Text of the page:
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Thursday, 29 December 2011

CHRISTMAS DAY MASS: A REFLECTION ON THE READINGS (25TH DECEMBER 2011)


In a certain kingdom, there existed a very wealthy king. This king was known to be very generous, merciful and just. He never compromised anything for evil and always maintained his subjects were disciplined. He was comfortable but his only problem was that he had no child to succeed him. This caused him so much distress until he adopted a little boy who grew up as his son and became an heir to the throne. He provided everything possible to make life comfortable for him in the palace. He made him little less than himself and gave him the freedom to do everything except to sit on his throne until he is crowned king. The king ordered all the servants to obey the prince. One day while the king was asleep, some foreign visitors came to see the king and a servant suggested to the prince to appear as the king and attend to the visitors since he was an heir to the throne. The prince clothed himself as the king and attended to the visitors. When the king learnt of this, he was enraged and sent the son away. The son suffered outside the palace and wished he could return. He lost the hope of inheriting the kingdom, became sick and was under captivity. The king later had pity on the son and was looking for a way to recall the boy. One day, he sent out a messenger to announce the good news of forgiveness, deliverance and restoration to this son. Imagine the joy this son would have on seeing the messenger advance towards him with the message of hope.


This story is similar to the story of the fall of man who abused the freedom God gave him and lost paradise. This broken relationship between God and man made the salvation of man hopeless and helpless until God promised to save man and restore him to his former glory through the redemptive work of Christ. The Israelites were in this condition of hopelessness and helplessness when God announced the Good News of deliverance through the prophet Isaiah in the first reading. This deliverance and restoration was a foretaste of the redemption to be brought by Christ not just for the Israelites, but for the whole of humanity.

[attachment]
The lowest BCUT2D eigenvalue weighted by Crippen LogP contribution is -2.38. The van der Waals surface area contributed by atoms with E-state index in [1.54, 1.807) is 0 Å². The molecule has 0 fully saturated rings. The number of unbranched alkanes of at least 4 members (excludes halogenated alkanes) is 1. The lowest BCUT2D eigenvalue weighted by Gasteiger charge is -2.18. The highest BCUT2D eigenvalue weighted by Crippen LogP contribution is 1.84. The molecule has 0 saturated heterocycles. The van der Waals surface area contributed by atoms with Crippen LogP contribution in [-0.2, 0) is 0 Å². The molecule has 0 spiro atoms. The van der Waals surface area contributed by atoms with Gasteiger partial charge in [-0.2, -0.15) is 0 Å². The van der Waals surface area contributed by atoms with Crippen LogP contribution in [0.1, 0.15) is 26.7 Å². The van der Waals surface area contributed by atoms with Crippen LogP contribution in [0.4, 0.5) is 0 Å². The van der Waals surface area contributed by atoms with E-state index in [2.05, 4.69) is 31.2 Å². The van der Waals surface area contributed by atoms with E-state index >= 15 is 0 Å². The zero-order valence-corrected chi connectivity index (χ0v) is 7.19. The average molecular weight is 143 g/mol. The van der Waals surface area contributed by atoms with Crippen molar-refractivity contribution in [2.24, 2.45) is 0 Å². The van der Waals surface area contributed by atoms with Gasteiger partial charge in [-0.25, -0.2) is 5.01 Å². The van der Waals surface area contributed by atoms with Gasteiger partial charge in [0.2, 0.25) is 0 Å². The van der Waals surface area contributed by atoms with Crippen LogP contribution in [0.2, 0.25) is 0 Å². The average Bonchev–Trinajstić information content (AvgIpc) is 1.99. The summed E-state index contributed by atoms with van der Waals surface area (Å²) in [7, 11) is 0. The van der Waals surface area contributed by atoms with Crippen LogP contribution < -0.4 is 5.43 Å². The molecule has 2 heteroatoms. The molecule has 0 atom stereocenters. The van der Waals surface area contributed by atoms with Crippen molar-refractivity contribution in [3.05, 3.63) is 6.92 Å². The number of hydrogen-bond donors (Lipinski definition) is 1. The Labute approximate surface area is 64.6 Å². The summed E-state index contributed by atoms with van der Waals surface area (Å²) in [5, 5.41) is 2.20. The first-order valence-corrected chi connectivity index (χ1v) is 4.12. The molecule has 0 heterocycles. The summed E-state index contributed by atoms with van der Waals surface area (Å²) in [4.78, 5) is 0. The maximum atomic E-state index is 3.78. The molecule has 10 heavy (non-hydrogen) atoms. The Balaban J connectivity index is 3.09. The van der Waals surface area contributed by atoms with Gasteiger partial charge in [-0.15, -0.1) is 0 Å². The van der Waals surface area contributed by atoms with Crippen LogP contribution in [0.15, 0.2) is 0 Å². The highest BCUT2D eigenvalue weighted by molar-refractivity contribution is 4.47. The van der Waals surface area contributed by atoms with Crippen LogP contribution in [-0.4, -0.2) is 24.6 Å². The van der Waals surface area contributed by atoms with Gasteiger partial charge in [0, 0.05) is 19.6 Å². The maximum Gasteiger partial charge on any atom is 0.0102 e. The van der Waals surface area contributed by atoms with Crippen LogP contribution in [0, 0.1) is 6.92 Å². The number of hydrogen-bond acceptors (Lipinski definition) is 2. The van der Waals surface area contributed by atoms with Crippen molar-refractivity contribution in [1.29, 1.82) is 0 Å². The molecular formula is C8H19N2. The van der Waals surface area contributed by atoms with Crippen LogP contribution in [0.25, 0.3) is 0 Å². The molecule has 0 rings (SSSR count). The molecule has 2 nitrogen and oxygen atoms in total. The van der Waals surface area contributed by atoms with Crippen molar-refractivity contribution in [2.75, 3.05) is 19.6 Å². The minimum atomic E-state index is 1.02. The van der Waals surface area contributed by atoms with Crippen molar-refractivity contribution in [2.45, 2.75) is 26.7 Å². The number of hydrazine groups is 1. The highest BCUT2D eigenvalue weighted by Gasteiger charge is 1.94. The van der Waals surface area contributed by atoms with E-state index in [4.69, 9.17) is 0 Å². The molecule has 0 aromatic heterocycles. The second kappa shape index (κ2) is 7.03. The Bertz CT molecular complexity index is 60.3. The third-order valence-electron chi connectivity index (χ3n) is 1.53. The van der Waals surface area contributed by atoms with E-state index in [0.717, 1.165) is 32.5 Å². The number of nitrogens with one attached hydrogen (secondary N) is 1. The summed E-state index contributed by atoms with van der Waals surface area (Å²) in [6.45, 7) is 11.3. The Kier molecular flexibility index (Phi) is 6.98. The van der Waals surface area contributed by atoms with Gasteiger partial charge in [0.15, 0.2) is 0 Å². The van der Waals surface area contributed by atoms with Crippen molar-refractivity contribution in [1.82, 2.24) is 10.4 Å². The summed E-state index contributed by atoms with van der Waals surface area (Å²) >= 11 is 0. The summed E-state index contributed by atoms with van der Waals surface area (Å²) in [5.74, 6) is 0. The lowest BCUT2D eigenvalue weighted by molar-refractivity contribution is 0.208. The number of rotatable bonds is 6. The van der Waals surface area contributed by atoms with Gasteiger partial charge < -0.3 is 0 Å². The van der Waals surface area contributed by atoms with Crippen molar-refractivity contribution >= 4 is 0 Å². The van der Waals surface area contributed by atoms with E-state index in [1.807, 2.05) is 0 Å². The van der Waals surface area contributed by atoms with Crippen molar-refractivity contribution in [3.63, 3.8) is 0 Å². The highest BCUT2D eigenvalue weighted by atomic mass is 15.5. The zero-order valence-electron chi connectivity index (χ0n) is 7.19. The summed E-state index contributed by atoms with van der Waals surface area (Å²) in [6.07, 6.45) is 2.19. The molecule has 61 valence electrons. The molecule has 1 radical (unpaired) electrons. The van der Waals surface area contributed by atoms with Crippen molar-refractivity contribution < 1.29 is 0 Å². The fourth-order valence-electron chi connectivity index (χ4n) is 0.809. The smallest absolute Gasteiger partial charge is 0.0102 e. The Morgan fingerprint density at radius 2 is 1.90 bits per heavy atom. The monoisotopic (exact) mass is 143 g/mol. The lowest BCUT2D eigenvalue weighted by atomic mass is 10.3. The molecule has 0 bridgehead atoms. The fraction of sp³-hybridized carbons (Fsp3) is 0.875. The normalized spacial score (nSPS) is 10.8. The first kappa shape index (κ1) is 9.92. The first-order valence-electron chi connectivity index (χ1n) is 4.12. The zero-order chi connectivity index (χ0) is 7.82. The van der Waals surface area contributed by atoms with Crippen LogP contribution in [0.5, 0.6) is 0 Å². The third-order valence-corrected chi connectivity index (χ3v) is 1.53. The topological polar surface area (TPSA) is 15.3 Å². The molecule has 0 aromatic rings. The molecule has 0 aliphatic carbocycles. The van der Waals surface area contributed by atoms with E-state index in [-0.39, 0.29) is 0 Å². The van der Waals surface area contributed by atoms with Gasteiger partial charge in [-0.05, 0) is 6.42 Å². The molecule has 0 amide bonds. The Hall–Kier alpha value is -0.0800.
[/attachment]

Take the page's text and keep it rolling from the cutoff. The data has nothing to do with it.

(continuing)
Today, at Christmas, we celebrate the beginning of this redemptive work of Christ. We recall Christ’s birth as a revelation of God’s love for us, as an assurance of hope, as a promise of deliverance from captivity and sin and as a sign of reconciliation between God and man, man and man and man and nature. The second reading reminds us of this great role Christ played by purifying us of our sins, reconciling us with the Father and sitting at the Father’s right hand to intercede for us. There was no better person to play this role than Christ, the one that has existed since the beginning. The gospel calls him the Word through whom all things were made. This Word had to become flesh in the womb of the Virgin Mary so as to save us.

Therefore, as we celebrate this great feast, we are invited to rejoice as the son who saw the harbinger of the good news of his deliverance and restoration for Christ is the Good News we have been waiting for and he is the light that will dispel the darkness in our hearts. The presence of Christ should fill our thoughts this season and ever so that we live out the antecedents of the Christmas season. This is a season of hope, reconciliation, forgiveness, restoration, joy and peace. We must let people experience Christ in us through the peace we shall build among our brethren.

Have you really encountered Christ this season? Behold him the Light of the world asking you to allow him illumine your hearts and dispel the darkness therein. Have you given him a chance? What is your response to God’s love for you, have you transferred this joy to your neighbour?

1 comment:

  1. Anonymous12:48 am

    I really appreciate your eforts. keep on keeping on

    ReplyDelete

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